With the rise of social media, hardly a day goes by without an organisation getting mired in some form of social media snafu.
Organisations try their best to prevent a social media crisis from happening in the first place. There could be robust social media policies in place, but they amount to nothing if compliance is left wanting.
When the proverbial hits the fan, what should you do? Here are six rules for managing and overcome a social media crisis.
Emotions can run high during a social media crisis, and can sometimes lead to a free-for-all mudslinging exercise by your vocal critics and the keyboard warriors.
When the claims are spurious, it is tempting to launch a counteroffensive. But when you choose to fight with your customers, you may win the battle but lose the war. It is better to stay calm and engage your audience only after the smoke has cleared and when emotions are in check.
Some of your unreasonable critics have an axe to grind, and they will bait you into responding in a manner that will be viewed negatively. Always remember that every word you post online will be scrutinised, so it’s best to be circumspect before responding to the trolls.
There is no smoke without fire, and there’s no place to hide on social media when your customers are upset. Acknowledging their sentiments shows that you are aware of the situation, and that you intend to address the situation. Your customers will appreciate that someone is taking responsibility for the problem (even if there’s no formal apology) as long as it comes across as being genuine and sincere.
In the heat of a social media crisis, there will be discordant voices and it is important to stay focused and differentiate the signals from the noise. To do so, there must be absolute clarity and consistency in the messaging. Customers want to know exactly how you intend to deal with the situation in clear and simple terms. Hiding behind legalese and quibbling over semantics will only frustrate and alienate even your most loyal customers.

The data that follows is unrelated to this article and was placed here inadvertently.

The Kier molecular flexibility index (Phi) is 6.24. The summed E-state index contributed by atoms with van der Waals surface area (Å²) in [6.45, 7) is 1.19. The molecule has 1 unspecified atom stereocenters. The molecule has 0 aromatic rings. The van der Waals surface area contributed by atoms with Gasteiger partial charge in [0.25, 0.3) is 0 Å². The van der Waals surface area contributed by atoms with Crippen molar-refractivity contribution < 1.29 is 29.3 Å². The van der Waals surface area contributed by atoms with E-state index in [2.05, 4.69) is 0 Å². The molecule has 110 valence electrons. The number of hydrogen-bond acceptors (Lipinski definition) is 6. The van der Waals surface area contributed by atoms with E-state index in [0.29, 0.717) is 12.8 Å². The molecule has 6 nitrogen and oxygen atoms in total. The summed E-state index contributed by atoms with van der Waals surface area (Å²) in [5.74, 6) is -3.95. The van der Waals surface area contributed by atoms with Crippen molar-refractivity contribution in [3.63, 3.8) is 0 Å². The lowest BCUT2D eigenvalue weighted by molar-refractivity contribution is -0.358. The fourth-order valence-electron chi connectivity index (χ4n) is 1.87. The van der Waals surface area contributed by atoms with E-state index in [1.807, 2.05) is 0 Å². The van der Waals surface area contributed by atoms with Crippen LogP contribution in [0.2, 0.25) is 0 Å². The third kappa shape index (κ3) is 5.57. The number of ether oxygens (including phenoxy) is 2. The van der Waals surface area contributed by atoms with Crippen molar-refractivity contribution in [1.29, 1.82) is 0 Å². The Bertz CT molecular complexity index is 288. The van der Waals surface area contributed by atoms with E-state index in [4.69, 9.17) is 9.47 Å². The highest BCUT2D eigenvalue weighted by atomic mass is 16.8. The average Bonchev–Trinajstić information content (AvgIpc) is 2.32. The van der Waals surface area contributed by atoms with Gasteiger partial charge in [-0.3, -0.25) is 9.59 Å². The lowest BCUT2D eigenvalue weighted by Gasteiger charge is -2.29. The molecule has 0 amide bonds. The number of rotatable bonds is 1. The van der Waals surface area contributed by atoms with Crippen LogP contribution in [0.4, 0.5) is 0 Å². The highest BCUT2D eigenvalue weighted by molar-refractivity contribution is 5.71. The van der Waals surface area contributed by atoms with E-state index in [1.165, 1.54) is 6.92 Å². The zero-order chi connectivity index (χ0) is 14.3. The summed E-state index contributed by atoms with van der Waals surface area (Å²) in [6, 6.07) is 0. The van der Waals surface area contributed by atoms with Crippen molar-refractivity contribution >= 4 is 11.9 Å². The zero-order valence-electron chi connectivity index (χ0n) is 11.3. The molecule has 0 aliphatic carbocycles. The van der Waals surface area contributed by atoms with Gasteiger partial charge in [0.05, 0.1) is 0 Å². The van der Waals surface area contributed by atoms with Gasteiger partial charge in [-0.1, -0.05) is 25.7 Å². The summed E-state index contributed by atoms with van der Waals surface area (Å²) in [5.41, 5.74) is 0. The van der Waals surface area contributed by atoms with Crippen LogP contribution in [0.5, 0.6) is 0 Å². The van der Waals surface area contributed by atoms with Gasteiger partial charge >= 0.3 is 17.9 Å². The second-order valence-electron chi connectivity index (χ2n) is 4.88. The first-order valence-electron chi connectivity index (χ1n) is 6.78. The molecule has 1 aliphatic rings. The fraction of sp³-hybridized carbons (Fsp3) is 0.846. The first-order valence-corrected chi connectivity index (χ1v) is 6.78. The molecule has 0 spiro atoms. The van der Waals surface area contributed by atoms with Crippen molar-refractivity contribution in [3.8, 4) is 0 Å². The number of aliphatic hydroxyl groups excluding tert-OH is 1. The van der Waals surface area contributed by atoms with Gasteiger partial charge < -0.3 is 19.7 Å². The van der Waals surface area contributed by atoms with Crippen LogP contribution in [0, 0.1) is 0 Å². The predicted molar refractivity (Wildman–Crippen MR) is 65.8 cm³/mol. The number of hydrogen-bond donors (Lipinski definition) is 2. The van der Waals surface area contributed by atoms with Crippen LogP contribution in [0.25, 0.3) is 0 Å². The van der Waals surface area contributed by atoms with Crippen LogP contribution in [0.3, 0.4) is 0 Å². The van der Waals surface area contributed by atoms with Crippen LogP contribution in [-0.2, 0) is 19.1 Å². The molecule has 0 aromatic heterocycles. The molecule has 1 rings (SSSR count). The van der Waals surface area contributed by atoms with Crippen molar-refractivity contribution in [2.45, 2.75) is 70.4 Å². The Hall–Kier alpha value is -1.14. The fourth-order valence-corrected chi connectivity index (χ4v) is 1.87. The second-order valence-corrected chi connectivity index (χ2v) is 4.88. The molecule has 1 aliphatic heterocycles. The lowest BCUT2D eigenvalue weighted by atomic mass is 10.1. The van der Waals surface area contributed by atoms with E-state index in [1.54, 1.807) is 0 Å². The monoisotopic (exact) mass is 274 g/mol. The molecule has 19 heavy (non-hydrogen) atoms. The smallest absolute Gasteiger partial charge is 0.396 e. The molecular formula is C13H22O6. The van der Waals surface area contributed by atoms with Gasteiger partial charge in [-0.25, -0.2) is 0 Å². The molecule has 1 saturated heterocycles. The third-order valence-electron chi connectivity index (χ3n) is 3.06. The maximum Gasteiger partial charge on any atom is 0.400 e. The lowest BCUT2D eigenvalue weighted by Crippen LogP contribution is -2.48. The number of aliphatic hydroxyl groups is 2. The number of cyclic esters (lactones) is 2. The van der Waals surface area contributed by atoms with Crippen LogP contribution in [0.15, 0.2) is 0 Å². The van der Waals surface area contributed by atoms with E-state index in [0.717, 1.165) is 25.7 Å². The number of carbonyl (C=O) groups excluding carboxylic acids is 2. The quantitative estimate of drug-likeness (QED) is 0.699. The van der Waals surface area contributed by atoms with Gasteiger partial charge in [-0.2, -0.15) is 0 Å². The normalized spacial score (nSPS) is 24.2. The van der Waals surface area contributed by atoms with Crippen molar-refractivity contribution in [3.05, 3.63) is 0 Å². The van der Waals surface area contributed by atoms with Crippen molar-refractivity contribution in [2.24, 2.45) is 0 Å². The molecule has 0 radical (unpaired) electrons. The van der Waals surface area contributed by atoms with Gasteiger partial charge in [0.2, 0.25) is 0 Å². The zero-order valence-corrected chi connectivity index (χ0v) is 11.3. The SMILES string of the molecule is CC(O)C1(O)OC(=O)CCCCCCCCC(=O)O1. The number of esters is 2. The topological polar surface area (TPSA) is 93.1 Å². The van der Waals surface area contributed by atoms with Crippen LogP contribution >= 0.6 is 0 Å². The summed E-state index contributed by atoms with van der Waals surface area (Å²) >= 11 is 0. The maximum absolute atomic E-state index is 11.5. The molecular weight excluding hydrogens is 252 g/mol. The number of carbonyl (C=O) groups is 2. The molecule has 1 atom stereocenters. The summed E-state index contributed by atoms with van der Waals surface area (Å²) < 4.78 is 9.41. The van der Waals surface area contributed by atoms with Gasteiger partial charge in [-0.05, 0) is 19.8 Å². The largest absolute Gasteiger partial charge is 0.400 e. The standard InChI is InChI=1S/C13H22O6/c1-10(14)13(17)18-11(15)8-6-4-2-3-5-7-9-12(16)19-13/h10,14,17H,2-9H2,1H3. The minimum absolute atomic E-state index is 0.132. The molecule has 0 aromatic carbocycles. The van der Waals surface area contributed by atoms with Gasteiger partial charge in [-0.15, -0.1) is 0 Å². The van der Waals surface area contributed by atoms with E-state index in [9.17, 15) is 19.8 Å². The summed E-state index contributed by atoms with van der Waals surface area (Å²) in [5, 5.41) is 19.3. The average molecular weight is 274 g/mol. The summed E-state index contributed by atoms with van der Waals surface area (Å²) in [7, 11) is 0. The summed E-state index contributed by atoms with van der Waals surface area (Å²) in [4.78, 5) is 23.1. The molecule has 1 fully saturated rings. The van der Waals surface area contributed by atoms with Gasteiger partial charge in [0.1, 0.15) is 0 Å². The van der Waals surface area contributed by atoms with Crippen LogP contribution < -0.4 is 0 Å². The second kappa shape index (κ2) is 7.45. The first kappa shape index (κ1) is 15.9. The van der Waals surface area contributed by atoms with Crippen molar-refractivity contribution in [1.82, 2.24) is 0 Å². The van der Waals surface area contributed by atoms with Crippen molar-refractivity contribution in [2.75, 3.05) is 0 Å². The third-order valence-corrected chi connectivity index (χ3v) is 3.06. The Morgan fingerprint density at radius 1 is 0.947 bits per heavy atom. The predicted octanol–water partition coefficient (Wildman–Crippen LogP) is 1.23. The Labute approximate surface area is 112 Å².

A social media crisis could be a sign of organisation failings. Organisations must take such crises seriously and reflect on why it has happened, how it has affected their customers, and how they can provide solutions.
If you display empathy and sympathy your customers (at least the rational ones) will understand that it may take time to develop long-term solutions.
Everyone looks for friends in times of need, and organisations are no different. Contact your partners and most influential supporters and privately inform them of the crisis at hand. It makes sense that the news comes directly from you rather than from social media. This maintains trust and loyalty, and hopefully when asked, your partners will vouch for you. You can also use this as an opportunity to gather advice and constructive feedback on how to prevent such crises from recurring.
The dark cloud of a social media or public relations disaster may have a silver lining. It may be a call to change your policies from the top down. This might mean revisiting all your customer service rules, as well as your management’s response to a crisis. Listen to what your customers are saying to learn how to prevent future crises, or deal with them as they occur.
If it means a complete overhaul of your entire corporate rule book to empower employees on the ground to make decisions that were only reserved for their superiors, so be it.